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I placed an order yesterday for a cyber orange 2.0t FWD Mavvy with sunroof and sliding rear window. I've been looking at lightly used Mini S's and decided to nix it in favor of the Ford.

The sales bro said that the non-hybrids will be built faster and that anything with lots of add-ons will take longer.

The FB Maverick groups all have a similar sentiment. I'll be happy if it gets here by April 2023.
 

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Going off into the weeds, but in a lot of ways... yeah, the Cavalier was a better car than any VW product back in the day. VWoA wouldn't have almost died entirely if the product was better.
Best selling has never been the definition of best.
It's all about trends, availability, dealer network, price, etc...
When something is trending AND affordable.. it really helps boost the appeal since it's a lower risk option.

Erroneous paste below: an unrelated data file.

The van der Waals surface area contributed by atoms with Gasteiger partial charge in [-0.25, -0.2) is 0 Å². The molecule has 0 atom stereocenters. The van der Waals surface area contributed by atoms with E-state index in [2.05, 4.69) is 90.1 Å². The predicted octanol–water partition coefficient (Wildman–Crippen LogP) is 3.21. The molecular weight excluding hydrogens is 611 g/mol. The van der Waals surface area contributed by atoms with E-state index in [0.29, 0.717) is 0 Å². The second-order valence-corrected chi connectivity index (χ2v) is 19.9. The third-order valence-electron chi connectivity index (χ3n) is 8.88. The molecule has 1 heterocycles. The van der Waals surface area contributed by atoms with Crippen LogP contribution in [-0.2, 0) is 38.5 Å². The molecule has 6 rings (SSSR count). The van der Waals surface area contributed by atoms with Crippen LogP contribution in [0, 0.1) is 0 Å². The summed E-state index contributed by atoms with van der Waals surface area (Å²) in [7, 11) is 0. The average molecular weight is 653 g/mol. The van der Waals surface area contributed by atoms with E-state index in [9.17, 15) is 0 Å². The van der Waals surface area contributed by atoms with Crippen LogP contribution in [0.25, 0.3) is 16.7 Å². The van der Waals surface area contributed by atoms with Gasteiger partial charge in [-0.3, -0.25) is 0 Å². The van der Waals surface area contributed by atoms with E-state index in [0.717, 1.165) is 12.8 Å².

The value quotient varies for everybody.
Some value the more immediate tactile experience- the dash strokers per say.
Some value the experience - the Apex Cutters.
Some value the cost of ownership and/or ease of self servicing - The Lada Riva Owners.
Etc.

edit.
Damn.. I sound like a self gratifying sanctimonious douche know it all.
At least I am self aware. lol.
 

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Like I said, you're off in the weeds. You've seized on one thing about what I said and are running with it, while to me you're just missing the forest for the trees.

My overarching point, in response to bzcat's original estimation that Honda likely aren't working on a more direct Maverick competitor, was that they are so far up their own asses they likely don't understand why the Maverick is (by a metric anyone with an inkling of business sense measures it 😉) a rousing success. I'm sure they've convinced themselves that 40,000 Ridgelines—which is about the best they've done in the past fifteen years—is precisely the amount they wanted to sell.
 

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The Alabama Auto Plant is Honda’s primary production source globally for light trucks and V-6 engines and is the sole producer of the Honda Odyssey minivan, the Honda Passport SUV, the Honda Pilot SUV, and the Honda Ridgeline pickup truck. The Lincoln facility has the capacity to manufacture 340,000 vehicles and engines annually and employs more than 4,500 associates.